Maintaining Momentum in 2013

A message from Dr. Zeda Rosenberg, IPM's CEO

As we enter 2013, I want to thank you on behalf of everyone at IPM for your ongoing support of our work to develop HIV prevention products and other technologies women can use to protect their health.

Last year we saw exciting advances made across the HIV prevention field, from the launch of new studies of vaginal and rectal microbicides to US regulatory approval of oral Truvada to scientific progress on vaccines. We also witnessed an inspiring surge of public support for women’s sexual and reproductive health (SRH), including increased access to family planning, continued research on multipurpose prevention technologies (MPTs) and calls for integrated SRH programs and policies. We at IPM look forward to building on this momentum in the coming year and want to take this opportunity to share a glimpse of what lies ahead.

IPM’s most advanced product, a monthly vaginal ring that slowly releases the antiretroviral (ARV) drug dapivirine, is being studied in two Phase III trials across Africa to determine whether it can help prevent HIV infection in women. Conducted in partnership with the Microbicide Trials Network (MTN), we expect the trials to reach full enrollment this year. Results from these two trials, along with additional smaller studies tied to our licensure program for the dapivirine ring, are anticipated in 2015, with the potential for a licensed product in 2016. The ring could expand women’s HIV prevention options with a discreet and long-acting method they can control.

IPM is building on its ring technology with the development of a 60-day dual-purpose ring that combines dapivirine with the contraceptive levonorgestrel to simultaneously prevent HIV and unintended pregnancy, both primary causes of death for women worldwide. We expanded our product portfolio to include MPTs in the past year given the urgency for new tools women can use to address their related health needs in one long-acting product.

IPM’s work on the first combination ARV microbicide, the dapivirine-maraviroc ring, is also progressing in partnership with MTN. Results from the Phase I trial, conducted in the United States, will be available this year. This study is the first to look at maraviroc for use as a microbicide. We are hopeful that combination products like this one, which employs two types of ARVs that attack HIV at different stages of the infection cycle, could one day provide greater protection than a single drug alone. Dapivirine belongs to a class of ARVs called non-nucleoside reverse transcriptase inhibitors that block infection by preventing HIV from making copies of itself. Maraviroc, on the other hand, is an entry inhibitor that blocks HIV from getting inside healthy cells. In combination, they may provide a double barrier of defense against HIV.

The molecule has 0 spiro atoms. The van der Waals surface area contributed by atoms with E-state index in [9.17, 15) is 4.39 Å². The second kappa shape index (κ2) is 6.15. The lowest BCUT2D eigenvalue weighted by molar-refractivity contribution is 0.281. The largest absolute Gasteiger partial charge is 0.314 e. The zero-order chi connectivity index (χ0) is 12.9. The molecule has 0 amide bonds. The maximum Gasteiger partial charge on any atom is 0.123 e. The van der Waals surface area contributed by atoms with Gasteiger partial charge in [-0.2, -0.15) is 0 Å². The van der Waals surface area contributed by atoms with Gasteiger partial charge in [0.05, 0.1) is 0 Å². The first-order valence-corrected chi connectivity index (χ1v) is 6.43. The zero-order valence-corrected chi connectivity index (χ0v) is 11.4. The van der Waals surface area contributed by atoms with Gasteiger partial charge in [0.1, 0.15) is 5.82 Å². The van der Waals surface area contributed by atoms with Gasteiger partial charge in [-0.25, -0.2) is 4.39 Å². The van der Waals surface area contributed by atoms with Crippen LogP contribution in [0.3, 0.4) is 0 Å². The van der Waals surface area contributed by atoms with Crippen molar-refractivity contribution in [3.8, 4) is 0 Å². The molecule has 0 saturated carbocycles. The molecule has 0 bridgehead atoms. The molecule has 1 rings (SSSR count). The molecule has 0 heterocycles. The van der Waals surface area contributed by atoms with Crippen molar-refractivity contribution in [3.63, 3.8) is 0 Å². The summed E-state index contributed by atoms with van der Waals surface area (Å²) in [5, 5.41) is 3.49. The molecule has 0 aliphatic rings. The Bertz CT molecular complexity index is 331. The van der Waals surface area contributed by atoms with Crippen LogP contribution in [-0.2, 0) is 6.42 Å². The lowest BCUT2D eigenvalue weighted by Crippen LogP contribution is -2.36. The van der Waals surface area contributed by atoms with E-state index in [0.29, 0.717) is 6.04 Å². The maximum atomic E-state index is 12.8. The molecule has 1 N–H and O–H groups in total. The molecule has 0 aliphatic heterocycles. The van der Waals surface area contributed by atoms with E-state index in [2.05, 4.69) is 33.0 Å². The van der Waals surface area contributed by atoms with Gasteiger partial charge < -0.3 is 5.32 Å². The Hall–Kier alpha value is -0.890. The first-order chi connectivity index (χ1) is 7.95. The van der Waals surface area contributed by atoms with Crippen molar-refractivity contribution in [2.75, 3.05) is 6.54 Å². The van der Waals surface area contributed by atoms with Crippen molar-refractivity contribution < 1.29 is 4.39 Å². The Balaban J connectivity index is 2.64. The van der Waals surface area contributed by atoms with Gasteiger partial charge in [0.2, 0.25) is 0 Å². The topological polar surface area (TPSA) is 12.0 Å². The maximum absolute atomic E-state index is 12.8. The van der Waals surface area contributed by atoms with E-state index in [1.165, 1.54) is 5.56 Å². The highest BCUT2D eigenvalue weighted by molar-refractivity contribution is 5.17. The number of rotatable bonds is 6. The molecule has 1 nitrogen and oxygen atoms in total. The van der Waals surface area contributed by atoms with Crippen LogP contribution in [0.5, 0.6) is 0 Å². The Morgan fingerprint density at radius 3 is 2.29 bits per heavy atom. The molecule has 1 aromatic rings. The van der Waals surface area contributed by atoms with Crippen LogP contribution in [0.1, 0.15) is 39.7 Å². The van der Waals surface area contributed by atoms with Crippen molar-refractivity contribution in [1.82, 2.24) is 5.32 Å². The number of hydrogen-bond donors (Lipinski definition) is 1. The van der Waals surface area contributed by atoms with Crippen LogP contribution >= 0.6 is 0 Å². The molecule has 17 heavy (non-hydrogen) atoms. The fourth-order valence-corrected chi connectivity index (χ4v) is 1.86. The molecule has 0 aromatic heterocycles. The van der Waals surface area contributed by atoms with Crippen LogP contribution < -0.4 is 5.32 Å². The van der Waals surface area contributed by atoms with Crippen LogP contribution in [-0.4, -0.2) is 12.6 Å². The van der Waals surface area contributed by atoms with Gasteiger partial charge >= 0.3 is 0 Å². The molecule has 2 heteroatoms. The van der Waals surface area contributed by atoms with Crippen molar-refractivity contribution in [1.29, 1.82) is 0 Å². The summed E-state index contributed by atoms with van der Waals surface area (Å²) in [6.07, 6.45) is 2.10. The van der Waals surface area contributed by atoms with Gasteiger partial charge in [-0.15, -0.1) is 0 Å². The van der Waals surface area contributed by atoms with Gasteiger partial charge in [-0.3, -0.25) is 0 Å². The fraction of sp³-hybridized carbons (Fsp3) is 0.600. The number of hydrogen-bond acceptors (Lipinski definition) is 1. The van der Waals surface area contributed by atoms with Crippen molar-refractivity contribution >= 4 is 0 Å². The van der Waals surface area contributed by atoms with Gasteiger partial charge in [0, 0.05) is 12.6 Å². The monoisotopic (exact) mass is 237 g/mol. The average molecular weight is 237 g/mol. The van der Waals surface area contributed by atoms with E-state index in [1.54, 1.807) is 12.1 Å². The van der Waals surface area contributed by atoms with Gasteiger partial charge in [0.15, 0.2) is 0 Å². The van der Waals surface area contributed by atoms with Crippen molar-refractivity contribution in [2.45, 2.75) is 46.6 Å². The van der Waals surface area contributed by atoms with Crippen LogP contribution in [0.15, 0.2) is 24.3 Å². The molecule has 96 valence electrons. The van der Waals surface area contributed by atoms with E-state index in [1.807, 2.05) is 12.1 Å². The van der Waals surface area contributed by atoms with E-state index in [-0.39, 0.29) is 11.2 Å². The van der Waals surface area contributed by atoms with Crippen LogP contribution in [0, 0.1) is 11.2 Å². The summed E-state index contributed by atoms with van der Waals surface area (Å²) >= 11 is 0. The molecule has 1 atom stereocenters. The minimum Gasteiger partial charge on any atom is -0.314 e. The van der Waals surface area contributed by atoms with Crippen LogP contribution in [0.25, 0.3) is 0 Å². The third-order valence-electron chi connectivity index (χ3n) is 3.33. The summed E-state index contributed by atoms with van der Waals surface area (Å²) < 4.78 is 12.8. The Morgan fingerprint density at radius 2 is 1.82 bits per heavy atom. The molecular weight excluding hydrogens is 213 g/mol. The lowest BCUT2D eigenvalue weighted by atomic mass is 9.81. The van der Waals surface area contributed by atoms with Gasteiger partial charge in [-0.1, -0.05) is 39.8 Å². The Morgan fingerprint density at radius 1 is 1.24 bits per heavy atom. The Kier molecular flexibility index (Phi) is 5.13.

To truly allow the world to get to zero new HIV infections — and stay there — we continue to build on the latest science to advance new products that will help us stay a step ahead of the virus. One compound at the center of IPM’s research efforts this year is a gp120 inhibitor, which binds to and inhibits key proteins that HIV uses to attach to healthy cells. This and other ARV drugs we are studying have promising potential to be developed as long-acting rings, and daily tablets or films either alone or in combination with other ARVs and contraceptive hormones to prevent HIV and unintended pregnancy.

Finally, I am very pleased to announce that IPM welcomed the year with an additional contribution of US $1.3 million (DKK $7.5 million) from the Ministry of Foreign Affairs of Denmark, which acknowledges our progress to date and the urgent need for new health solutions for women. These funds, along with the support of all our donors, bolster us for a productive year ahead.

I am excited to continue our work together this year to advance HIV prevention technologies, and new sexual and reproductive health solutions for women around the world. Thank you for your dedication to global health research and advocacy, and all the best for a healthy, happy and fruitful 2013.